Reduce the bounce rate and use of Show more deals on aggregate pages.


I initially began by exploring whether any competitors had encountered, or solved, this problem. It quickly became clear that no other site I looked at displayed deals across multiple phones side by side.

The majority encouraged users to pick a phone colour up front before viewing deals, with a couple allowing users to switch between colours in a table. One other site had the same issue, with multiple colours causing the table to become bloated.

User testing

I used WhatUsersDo to run a quick test of some deal pages to build understanding of the problem within the team.

I asked users some simple questions about their thoughts on the page like “what do you think of the range of deals?” and “what phones are available on this page?”.

Quotes shown to the team included “It just looks like the same phone repeated” and “do you only sell iPhone 7?”. These made it obvious that this was a problem that needed addressing.


An early solution was to simply remove duplicate deals, show a single colour, and allow users to change colour at the retailers end. Unfortunately because we deep link into retailers baskets there is not the functionality to change colour at that point in the journey.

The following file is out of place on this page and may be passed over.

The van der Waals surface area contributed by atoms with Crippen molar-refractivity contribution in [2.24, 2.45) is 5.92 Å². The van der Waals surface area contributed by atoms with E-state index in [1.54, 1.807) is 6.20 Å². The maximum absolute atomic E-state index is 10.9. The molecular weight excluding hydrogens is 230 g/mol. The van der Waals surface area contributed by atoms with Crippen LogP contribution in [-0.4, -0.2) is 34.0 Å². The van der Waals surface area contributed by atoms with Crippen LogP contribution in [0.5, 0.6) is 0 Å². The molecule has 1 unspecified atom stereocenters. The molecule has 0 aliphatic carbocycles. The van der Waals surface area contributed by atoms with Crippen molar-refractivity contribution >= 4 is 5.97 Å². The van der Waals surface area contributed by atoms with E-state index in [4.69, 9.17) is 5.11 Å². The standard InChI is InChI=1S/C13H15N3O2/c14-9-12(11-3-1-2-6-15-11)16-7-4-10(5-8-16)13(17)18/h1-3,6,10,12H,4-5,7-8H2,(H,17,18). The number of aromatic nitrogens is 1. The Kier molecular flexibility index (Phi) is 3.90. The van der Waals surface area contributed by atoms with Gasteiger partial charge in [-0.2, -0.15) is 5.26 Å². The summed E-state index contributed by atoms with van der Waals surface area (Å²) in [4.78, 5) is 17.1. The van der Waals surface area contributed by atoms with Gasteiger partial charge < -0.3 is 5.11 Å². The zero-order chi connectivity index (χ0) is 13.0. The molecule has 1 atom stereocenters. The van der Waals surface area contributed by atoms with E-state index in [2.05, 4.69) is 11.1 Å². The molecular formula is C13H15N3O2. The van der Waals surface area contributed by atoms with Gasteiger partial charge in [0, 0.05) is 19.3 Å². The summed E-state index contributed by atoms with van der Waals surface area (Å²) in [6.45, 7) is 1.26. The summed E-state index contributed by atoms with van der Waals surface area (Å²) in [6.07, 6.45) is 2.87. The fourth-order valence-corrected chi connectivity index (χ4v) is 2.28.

As a result we knew we had to solve the problem on our site. A new concept of deal groups was created by the engineering team, where so long as all component parts of a deal, apart from colour, were identical they would be grouped and manipulated as a single object. This allowed us to still give deals a ranking, but as they were based on the group, it meant you could request 10 unique deals easily.

To solve the presentation problems, with several parts of the site affected by this issue, we wanted to break down the options available to us at each step.

Product tables

The aim of the product tables is to showcase the range of deals on offer, so any solution needed to indicate a range of colours without changing the layout significantly.